Dr. Egnor, professor and vice-chairman of neurosurgery at the State University of New York at Stony Brook, has written perceptively about Darwinian "just so stories" about the animal origins of humans in comparision to the sceptical response of materialists to the Amazon bestseller Proof of Heaven: A Neurosurgeon's Journey into the Afterlife by neurosurgeon Eben Alexander. Egnor writes:
Paleoanthropology, for example, is notorious for inventing stories of human origins from pathetically little in the way of physical remains. Evolutionary psychology is even worse, offering ludicrous speculations on the basis of no evidence at all.
Contrast this for a moment with Darwinists' contemptuous dismissal of the life-changing experiences of millions of people.
After Egnor quotes a long section of distinguished neurosurgeon Eben Alexander's near-death experience (NDE), Dr. Egnor writes:
Indeed, about 20 percent of NDE's are corroborated, which means that there are independent ways of checking about the veracity of the experience. The patients knew of things that they could not have known except by extraordinary perception -- such as describing details of surgery that they watched while their heart was stopped, etc. Additionally, many NDE's have a vividness and a sense of intense reality that one does not generally encounter in dreams or hallucinations.
From a scientific standpoint, I think that we need to consider these personal reports as real evidence, of varying credibility.
At the end Egnor concludes (after reviewing one Darwinist, Jerry Coyne, who dismisses NDEs entirely):
The materialist reaction, in short, is unscientific and close-minded. NDE's show fellows like Coyne at their sneering unscientific irrational worst. Somebody finds a crushed fragment of a fossil and it's earth-shaking evidence. [See this book on human origins to grasp how pitful the evidence for human evolution is]. Tens of million of people have life-changing spiritual experiences and it's all a big yawn.
Compare this with Darwin's own personal materialistic faith expressed in his Autobiography, p. 87 (if you wish to examine the context of this excerpt, go here and do a text search for “about religion” to find page 85).
Although I did not think much about the existence of a personal God until a considerably later period of my life, I will here give the vague [anti-theistic] conclusions to which I have been driven. The old argument of design in nature, as given by Paley, which formerly seemed to me so conclusive, fails, now that the law of natural selection has been discovered. We can no longer argue that, for instance, the beautiful hinge of a bivalve shell must have been made by an intelligent being, like the hinge of a door by man. There seems to be no more design in the variability of organic beings and in the action of natural selection, than in the course which the wind blows. Everything in nature is the result of fixed laws.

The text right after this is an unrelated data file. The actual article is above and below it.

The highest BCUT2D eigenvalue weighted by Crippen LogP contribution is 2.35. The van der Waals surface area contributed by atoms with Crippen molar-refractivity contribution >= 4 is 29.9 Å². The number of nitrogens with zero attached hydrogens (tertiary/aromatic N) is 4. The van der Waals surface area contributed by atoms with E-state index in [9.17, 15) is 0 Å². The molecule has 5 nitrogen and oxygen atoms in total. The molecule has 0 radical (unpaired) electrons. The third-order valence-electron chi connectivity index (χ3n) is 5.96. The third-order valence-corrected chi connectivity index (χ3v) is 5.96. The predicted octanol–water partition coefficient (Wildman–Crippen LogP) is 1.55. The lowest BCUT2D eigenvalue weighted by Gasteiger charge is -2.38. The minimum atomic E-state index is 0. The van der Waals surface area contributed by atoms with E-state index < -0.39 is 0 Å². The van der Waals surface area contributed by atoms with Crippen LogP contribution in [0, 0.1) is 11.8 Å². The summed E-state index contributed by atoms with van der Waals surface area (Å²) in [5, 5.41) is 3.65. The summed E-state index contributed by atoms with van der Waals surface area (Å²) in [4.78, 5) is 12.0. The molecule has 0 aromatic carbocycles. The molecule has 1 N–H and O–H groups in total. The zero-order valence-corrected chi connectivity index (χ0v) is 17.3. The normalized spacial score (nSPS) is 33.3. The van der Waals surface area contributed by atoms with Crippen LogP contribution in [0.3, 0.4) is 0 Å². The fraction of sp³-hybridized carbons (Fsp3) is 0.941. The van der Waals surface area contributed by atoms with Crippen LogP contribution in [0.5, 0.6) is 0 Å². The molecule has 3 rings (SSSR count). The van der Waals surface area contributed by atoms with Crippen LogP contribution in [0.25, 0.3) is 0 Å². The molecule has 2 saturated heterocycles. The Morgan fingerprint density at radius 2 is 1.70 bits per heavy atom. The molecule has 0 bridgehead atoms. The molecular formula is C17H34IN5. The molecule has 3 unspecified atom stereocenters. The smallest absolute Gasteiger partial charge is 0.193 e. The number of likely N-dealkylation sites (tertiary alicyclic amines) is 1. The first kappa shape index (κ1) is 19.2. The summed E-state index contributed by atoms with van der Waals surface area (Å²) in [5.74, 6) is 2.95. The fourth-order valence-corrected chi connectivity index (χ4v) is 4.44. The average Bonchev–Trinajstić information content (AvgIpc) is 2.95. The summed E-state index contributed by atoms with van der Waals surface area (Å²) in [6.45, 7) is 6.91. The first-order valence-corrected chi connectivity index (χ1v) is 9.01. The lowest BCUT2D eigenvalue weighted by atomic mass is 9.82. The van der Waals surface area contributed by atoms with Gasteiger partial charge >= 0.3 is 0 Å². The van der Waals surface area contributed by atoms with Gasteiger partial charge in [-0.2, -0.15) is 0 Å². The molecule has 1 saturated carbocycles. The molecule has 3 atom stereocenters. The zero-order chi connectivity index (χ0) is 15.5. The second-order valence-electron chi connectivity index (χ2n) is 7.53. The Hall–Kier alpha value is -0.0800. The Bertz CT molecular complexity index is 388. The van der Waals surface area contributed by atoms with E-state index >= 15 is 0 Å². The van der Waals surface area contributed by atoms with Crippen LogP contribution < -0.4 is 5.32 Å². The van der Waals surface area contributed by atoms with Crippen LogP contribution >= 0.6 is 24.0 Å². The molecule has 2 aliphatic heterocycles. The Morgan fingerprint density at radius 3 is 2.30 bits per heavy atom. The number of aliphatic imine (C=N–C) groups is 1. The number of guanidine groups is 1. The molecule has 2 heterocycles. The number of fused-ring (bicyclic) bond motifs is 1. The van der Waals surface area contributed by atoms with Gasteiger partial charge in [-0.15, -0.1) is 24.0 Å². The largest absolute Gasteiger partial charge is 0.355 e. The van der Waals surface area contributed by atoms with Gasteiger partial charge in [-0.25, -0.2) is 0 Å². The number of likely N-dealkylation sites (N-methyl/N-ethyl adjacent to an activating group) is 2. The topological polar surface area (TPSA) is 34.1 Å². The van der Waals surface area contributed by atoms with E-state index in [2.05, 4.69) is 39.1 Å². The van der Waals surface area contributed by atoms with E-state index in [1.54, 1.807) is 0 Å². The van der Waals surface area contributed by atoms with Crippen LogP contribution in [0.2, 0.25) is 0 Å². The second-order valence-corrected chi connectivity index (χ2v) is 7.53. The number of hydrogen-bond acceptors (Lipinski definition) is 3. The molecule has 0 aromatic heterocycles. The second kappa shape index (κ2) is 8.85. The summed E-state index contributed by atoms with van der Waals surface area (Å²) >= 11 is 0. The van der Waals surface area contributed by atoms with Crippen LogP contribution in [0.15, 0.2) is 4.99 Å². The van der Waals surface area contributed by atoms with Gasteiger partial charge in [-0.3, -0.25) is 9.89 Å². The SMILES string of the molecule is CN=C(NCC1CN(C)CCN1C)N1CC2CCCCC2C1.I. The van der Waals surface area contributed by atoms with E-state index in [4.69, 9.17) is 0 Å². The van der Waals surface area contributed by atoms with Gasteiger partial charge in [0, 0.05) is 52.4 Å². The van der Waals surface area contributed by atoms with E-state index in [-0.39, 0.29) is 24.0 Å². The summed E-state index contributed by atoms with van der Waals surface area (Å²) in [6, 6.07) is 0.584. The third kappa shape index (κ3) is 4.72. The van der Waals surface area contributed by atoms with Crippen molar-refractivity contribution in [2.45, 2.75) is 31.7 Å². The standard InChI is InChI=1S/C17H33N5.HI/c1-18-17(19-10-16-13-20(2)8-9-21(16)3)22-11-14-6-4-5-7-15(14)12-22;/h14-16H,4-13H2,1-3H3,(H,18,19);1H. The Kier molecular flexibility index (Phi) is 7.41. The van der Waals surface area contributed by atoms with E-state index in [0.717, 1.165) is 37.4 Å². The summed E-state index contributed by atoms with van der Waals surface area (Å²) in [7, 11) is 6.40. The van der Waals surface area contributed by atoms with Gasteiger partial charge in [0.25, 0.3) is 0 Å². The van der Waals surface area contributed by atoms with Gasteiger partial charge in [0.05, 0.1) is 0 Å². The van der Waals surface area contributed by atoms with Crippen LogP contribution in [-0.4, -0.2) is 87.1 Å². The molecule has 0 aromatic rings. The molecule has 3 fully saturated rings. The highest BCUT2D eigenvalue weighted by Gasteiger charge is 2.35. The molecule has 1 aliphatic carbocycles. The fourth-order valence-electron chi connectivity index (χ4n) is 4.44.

In the earlier paragraphs of his Autobiography he explains why he rejected the Christian God. Yet, in a letter to William Graham on July 3, 1881, he admitted:
You have expressed my inward conviction . . . that the Universe is not the result of chance. But then with me that horrid doubt always arises whether the convictions of man's mind which has been developed from the mind of the lower animals, are of any value or at all trustworthy. Would any one trust in the convictions of a monkey's mind, if there are any convictions in such a mind?
In his article Finding Darwin's Real God Michael Flannery explains the significance of this comment from Darwin in the following way:
But then why trust the theory that emanated from Darwin's mind any more than those of a monkey's? Whether it's his theory of evolution or his ideas about god that emanate from it, the monkey is still on Darwin's back.
While Darwinists like Jerry Coyne may sneer at near-death experience stories like Eben Alexander's, one must remember that Darwin's god of materialism undermines all rationality as Darwin feared above. How so? Darwin's blind watchmaker thesis is the idea that all organisms on earth have descended from a common ancestor through unguided, purposeless, material processes such as natural selection acting on random variations. Evolution in this sense entails the belief that unintelligent causes completely suffice to explain the origin of novel biological forms and the appearance of design in complex organisms. But as Alvin Plantinga explains in his new book about Where the Conflict Really Lies: Science, Religion, and Naturalism if naturalistic Darwinism were true, it would undermine any good reasons we have for trusting our cognitive abilities, and thus destroy the only good reasons we have to trust science itself. As Darwin himself mused: "Would any one trust in the convictions of a monkey's mind?"
Are you curious now? Read more of Finding Darwin's Real God and Near-Death Experiences: Putting a Darwinist's Evidentiary Standards to the Test and compare these two articles as I have done so above.